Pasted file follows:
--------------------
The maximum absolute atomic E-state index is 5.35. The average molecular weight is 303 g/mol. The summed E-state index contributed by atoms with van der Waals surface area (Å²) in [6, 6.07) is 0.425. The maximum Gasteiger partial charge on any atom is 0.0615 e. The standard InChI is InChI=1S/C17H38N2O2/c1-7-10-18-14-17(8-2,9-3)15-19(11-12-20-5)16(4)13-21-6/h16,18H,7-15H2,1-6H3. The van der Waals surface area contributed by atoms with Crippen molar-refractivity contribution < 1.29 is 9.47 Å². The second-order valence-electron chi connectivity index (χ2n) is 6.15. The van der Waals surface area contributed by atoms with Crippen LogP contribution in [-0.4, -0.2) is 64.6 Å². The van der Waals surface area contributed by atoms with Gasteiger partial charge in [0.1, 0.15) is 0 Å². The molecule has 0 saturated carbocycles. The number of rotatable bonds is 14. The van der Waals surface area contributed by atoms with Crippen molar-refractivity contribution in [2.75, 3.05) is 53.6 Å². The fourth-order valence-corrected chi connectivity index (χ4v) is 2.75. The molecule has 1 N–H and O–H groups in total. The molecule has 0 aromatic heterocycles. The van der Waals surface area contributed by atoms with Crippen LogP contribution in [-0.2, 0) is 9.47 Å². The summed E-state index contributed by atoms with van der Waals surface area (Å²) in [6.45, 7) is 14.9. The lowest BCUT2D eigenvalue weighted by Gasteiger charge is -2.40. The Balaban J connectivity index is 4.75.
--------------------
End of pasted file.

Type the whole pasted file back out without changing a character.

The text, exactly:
The maximum absolute atomic E-state index is 5.35. The average molecular weight is 303 g/mol. The summed E-state index contributed by atoms with van der Waals surface area (Å²) in [6, 6.07) is 0.425. The maximum Gasteiger partial charge on any atom is 0.0615 e. The standard InChI is InChI=1S/C17H38N2O2/c1-7-10-18-14-17(8-2,9-3)15-19(11-12-20-5)16(4)13-21-6/h16,18H,7-15H2,1-6H3. The van der Waals surface area contributed by atoms with Crippen molar-refractivity contribution < 1.29 is 9.47 Å². The second-order valence-electron chi connectivity index (χ2n) is 6.15. The van der Waals surface area contributed by atoms with Crippen LogP contribution in [-0.4, -0.2) is 64.6 Å². The van der Waals surface area contributed by atoms with Gasteiger partial charge in [0.1, 0.15) is 0 Å². The molecule has 0 saturated carbocycles. The number of rotatable bonds is 14. The van der Waals surface area contributed by atoms with Crippen molar-refractivity contribution in [2.75, 3.05) is 53.6 Å². The fourth-order valence-corrected chi connectivity index (χ4v) is 2.75. The molecule has 1 N–H and O–H groups in total. The molecule has 0 aromatic heterocycles. The van der Waals surface area contributed by atoms with Crippen LogP contribution in [-0.2, 0) is 9.47 Å². The summed E-state index contributed by atoms with van der Waals surface area (Å²) in [6.45, 7) is 14.9. The lowest BCUT2D eigenvalue weighted by Gasteiger charge is -2.40. The Balaban J connectivity index is 4.75.